Former US Appellate Judge Richard Posner suggests on his blog that linking to copyrighted material should be outlawed. He says that is what is killing the profits of newspapers.
The crux of Posner's blog argument is: "Expanding copyright law to bar online access to copyrighted materials without the copyright holder's consent, or to bar linking to or paraphrasing copyrighted materials without the copyright holder's consent, might be necessary to keep free riding on content financed by online newspapers from so impairing the incentive to create costly news-gathering operations that news services like Reuters and the Associated Press would become the only professional, nongovernmental sources of news and opinion."
In 2000, Posner retired as Chief Judge of US Court of Appeals Seventh Circuit in Chicago. He now is a Senior Lecturer at the University of Chicago Law School. It is rumored that Posner was once considered a potential US Supreme Court nominee.
According to ex-Judge Posner his quote above would be illegal under his version of the copyright law. The really silly part of the ex-judge's idea is he uses "TrackBack" feature on his blog. So in effect Posner is trolling for folks to link to his blog. Well it worked. Both TechCrunch and DailyKos picked up Posner's blog and gave him far more coverage than he would have otherwise ever received.
Posner is not alone in wanting to ban linking. The Associated Press has a long history of charging a fee to nearly every news media outlet for linking to their articles. Earlier this month, they took on Drudge Retort for linking to their stories. Drudge Retort's readers comments also used short quotations from AP. Drudge Retort is doing nothing different than what Digg, TechMeme, Mixx and dozens of other sites do. It is something the Internet community views as a helping hand, rather than a violation of a companies policy.
So what started the now-university-lecturer Richard Posner, on this quest to save newspapers by banning linking? We will speculate on some of the possible reasons.
First, is the high profile position of the Associated Press. Then, there is the well known history of newspaper management not changing their business plans as more and more people prefer to have the convenience of having the news on-screen.
Next is the supposed financial end of the world for newspapers. However, if you do some serious research you will find that there are about 1,400 newspapers in the US. Of those, the vast majority are still profitable. The major high-profile newspapers which have problems making money are often highly leveraged because of buyouts during the “buy up everybody” phase prior to the most recent world recession.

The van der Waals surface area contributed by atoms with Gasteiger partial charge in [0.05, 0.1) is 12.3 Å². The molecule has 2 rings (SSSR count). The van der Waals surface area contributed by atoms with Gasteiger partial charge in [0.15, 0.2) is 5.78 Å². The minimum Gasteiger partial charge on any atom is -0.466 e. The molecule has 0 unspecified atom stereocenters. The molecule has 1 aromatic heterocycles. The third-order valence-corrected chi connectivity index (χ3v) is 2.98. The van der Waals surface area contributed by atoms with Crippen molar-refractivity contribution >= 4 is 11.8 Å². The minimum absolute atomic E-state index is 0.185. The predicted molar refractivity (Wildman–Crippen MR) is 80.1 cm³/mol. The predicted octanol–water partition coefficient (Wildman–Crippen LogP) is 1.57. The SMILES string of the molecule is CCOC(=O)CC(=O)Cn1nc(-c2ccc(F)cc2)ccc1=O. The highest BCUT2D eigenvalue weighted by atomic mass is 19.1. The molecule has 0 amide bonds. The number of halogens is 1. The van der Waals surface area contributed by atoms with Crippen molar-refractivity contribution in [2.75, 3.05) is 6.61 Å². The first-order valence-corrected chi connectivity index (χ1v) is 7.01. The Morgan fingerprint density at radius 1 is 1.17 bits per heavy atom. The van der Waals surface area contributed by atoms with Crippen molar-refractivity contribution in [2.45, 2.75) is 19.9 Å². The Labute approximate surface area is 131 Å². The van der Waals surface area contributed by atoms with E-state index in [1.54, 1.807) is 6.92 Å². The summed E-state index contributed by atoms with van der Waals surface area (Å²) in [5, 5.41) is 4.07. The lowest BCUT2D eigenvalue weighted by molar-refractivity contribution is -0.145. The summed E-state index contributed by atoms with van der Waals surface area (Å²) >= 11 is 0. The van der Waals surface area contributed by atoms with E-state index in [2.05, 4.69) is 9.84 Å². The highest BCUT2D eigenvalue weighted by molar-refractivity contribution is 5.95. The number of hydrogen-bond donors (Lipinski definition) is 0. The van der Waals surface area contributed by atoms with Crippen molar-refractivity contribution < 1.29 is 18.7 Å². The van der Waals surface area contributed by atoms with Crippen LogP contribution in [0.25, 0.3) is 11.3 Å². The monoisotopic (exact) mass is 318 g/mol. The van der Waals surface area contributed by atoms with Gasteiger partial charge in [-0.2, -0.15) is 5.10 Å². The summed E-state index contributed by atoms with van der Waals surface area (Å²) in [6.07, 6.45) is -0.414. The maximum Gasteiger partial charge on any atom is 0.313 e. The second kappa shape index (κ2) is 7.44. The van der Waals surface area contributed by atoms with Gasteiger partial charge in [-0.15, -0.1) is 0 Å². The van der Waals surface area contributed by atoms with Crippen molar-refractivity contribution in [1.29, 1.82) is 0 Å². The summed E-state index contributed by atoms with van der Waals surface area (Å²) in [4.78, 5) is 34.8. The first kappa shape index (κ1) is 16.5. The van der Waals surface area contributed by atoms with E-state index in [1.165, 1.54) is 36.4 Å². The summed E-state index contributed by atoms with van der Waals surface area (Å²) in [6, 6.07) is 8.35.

Between 2006 and 2008 newspapers had a 23% loss in advertising. That was their main source of revenue. The other big problem large newspapers have is they own a lot of real estate which has lost value. However, the majority of newspapers remain profitable, although not nearly as profitable as they once were. Some companies must make a profit to stay in business, others to pay off lenders (who are paid from operating profits). It is also important to sustain shareholders to slow the damage to stock price and company values.
Consider the local Chicago newspaper business world. As the old adages say: “All politics are local” and “Follow the money”. Posner lives in the Chicago area, and he probably reads the Chicago Tribune. "The Trib"(like McClatchy) is one of those highly leveraged newspapers.
The Trib has a special place in the infamy of leveraged newspaper buyouts. In December 2007, then US FCC (Federal Communications Commission) Chairman Martin spearheaded the lifting of rules regarding joint ownership of newspapers and TV stations in a local market. This allowed Chicago real estate magnate Sam Zell to buy the Chicago Tribune media empire for $1.6 billion (USD).
In early December 2008, Zell, publisher of the Chicago Tribune and the Los Angeles Times, filed for Chapter 11 bankruptcy protection. He loaded up the privately held publisher with about $8 billion in additional debt when he took the company private in a transaction largely financed by company contributions to an employee stock option plan and borrowing from future pension contributions. The Tribune which also owns the Baltimore Sun and the Orlando Sentinel newspapers, had $7.6 billion in assets and $12.97 billion in debt as of December 8, according to the bankruptcy filing. Additionally, the Tribune owns 23 television stations and the Chicago Cubs baseball team. In January 2009, Zell and the Tribune media empire sold the Chicago Cubs for $900 million.
So, Posner is probably watching his home town newspaper have huge financial problems. Obviously, the solution for ex-Judge Posner is to change the law so the newspapers get special treatment. Thereby, probably increasing the profits that most US papers already pocket.